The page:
I could talk and be interesting for a billion years. But why would I want to talk to you when that would be no different than me talking to a blank wall? What inducement is there for me? What am I getting back? What value are you adding to my life, or just my day, at any level?
It depresses me and more than that it's a real source of fear on which I often dwell that this is all there is, and at the same time, there's more of it every day somehow. I am terrified at this notion. And what it means for me.
Because it's then like I am set up for nothing but a continuance of misery, with no hope of any relief on the personal level--a level of relationships, that is--or a societal/global level, with my work, which is what I am really here for, the very point of my existence.
No one seemingly ever asks themselves, "Is this the best way to go about this?" Is that impossible?
It often seems to me that there is no one in the world capable of asking themselves this question or who does ask themselves this question.
You should be asking yourself that with everything. Every last damn thing in your life.
If you were capable of saying something intelligent, shouldn't you say it? So if you don't, that tells me you're not. So, again, what does that person expect to happen here?
Then I have a friend who will see the occasional picture of such a person and he'll say, "She's hot."
He's speaking for himself now. Yes, fine, she's hot. Lots of people are good looking. I realize that when he makes comments like these--which at least happens less often these days--he's looking at it the way he would look at any romantic endeavor for himself. Including someone he'd be with for decades until he dies.
He wouldn't want to be alone, because he couldn't handle that very long--as he requires co-dependency--and he'd like someone that is, yes, hot.
And that's how life went. That was the standard. There was nothing else, really.
My friend is what I think of as a water strider. He exists on the surface of life. Nothing really gets him up, nothing really gets him down, because it's all surface for him. He's not good at handling adversity--any adversity--because he's conditioned to the surface of things and nothing else. So the minor challenge becomes overwhelming.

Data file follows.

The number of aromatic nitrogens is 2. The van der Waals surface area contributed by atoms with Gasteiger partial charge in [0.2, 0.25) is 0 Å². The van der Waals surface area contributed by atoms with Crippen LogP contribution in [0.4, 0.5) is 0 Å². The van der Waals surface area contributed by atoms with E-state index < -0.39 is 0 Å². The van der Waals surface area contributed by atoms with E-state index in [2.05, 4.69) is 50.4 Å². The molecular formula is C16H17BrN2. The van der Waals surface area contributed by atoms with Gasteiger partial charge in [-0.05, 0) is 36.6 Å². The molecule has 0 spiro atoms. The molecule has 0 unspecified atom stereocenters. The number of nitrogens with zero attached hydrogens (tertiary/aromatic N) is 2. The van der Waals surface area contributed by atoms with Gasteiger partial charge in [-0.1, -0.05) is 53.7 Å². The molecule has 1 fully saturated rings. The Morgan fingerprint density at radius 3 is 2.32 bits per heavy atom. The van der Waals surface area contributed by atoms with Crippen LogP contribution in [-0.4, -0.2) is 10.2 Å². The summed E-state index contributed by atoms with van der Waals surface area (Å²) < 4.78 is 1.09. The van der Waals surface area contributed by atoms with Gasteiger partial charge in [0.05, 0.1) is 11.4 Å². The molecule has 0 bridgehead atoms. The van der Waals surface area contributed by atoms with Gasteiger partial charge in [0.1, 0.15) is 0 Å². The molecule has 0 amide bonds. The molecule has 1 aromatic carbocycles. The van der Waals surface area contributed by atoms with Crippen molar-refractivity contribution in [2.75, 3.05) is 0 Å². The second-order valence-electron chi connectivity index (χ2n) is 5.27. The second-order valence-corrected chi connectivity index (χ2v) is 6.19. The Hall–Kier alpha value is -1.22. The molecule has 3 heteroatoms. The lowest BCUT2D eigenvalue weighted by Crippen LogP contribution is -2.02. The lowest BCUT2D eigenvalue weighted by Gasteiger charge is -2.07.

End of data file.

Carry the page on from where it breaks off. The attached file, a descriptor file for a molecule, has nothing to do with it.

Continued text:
I don't view that as living. I view it as being somewhere.
To me there's no point in that. One could say, "Well, the important thing is you give your kids what they need."
Is it? Aren't there many important things? And isn't that what people say who have to have their kids be everything because they also don't live life, usually because they were too scared to and had no purpose they could locate so they went the default route?
But okay, let's allow that this is true. Wouldn't that person's parents then have done the same so that their kid--this person--could have a rich life of fulfillment? And isn't that then letting down the side if you go on to be the human version of a water strider?
While we're on the subject of irksome and falsified notions: hundreds of times a week I see someone saying that it's the little things that matter the most.
No. It isn't at all. You can't be more wrong. I would say that such a person usually lacks for courage and rationalizes often, as a defense mechanism; an attempt to forestall truth. It is the big things that matter. The biggest. They matter the most.
Truth, beauty, actual justice, courage, helping people, daily growth, art, nature, striving to be better today than yesterday, honest self-appraisal, vulnerability, vision, purpose, knowledge in all its forms.
Are these not the biggest things? But they matter less than, what, some bubble tea, or a pedicure?
Really? Because those seem to me like little things. And what are you if you think those things matter the most?
You know what one of the most deleterious things you can do for yourself is? Make excuses for yourself. They don't help a person. They stop you from trying. They keep you parted from accountability. When you don't try and you're not accountable, you can't have purpose and vision, nor self-awareness.
If you can't have those things, in large part because you've stopped yourself from having them, what can you really be?
And people are so fast to find the excuse. They'll invent an excuse. Anything to have an excuse.
That's what society now is, isn't it? It's a system that enables excuse-making. Rewards excuse-making. It rewards a life not well lived, but a life lived in stunted fashion.
On the subject of actual water striders: they're kind of the pawns of the pond. It's scarcely a challenge for a fish beneath the surface to eat a water strider whenever it wishes to do so, or a frog coming up from down below. Every day of your life as a water strider is a day that you're likely to be picked off. I feel like a water strider would never rest easy.
Perhaps there are some among them who see the nearby bank and think, "Maybe if I go over there and leave this surface behind?"
I just gave myself an idea for something.